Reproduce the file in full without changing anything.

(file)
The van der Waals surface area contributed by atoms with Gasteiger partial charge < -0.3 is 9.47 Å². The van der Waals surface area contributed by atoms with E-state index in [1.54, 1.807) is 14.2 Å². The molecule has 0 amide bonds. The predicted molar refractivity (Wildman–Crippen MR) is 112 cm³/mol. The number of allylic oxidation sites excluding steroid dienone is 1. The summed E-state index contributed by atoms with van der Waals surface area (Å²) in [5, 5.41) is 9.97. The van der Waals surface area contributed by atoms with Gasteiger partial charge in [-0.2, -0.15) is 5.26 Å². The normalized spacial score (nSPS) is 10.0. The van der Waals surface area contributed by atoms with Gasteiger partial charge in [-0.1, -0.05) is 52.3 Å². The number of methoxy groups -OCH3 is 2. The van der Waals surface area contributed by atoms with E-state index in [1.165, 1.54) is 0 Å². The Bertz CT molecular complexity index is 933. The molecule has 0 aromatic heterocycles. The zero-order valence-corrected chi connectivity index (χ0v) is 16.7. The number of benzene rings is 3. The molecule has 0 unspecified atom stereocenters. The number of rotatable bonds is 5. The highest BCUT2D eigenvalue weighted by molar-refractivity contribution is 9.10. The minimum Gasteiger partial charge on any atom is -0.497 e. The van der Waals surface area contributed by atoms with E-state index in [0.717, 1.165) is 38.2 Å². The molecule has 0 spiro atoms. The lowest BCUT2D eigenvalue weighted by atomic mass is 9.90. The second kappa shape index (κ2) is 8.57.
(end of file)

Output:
The van der Waals surface area contributed by atoms with Gasteiger partial charge < -0.3 is 9.47 Å². The van der Waals surface area contributed by atoms with E-state index in [1.54, 1.807) is 14.2 Å². The molecule has 0 amide bonds. The predicted molar refractivity (Wildman–Crippen MR) is 112 cm³/mol. The number of allylic oxidation sites excluding steroid dienone is 1. The summed E-state index contributed by atoms with van der Waals surface area (Å²) in [5, 5.41) is 9.97. The van der Waals surface area contributed by atoms with Gasteiger partial charge in [-0.2, -0.15) is 5.26 Å². The normalized spacial score (nSPS) is 10.0. The van der Waals surface area contributed by atoms with Gasteiger partial charge in [-0.1, -0.05) is 52.3 Å². The number of methoxy groups -OCH3 is 2. The van der Waals surface area contributed by atoms with E-state index in [1.165, 1.54) is 0 Å². The Bertz CT molecular complexity index is 933. The molecule has 0 aromatic heterocycles. The zero-order valence-corrected chi connectivity index (χ0v) is 16.7. The number of benzene rings is 3. The molecule has 0 unspecified atom stereocenters. The number of rotatable bonds is 5. The highest BCUT2D eigenvalue weighted by molar-refractivity contribution is 9.10. The minimum Gasteiger partial charge on any atom is -0.497 e. The van der Waals surface area contributed by atoms with E-state index in [0.717, 1.165) is 38.2 Å². The molecule has 0 spiro atoms. The lowest BCUT2D eigenvalue weighted by atomic mass is 9.90. The second kappa shape index (κ2) is 8.57.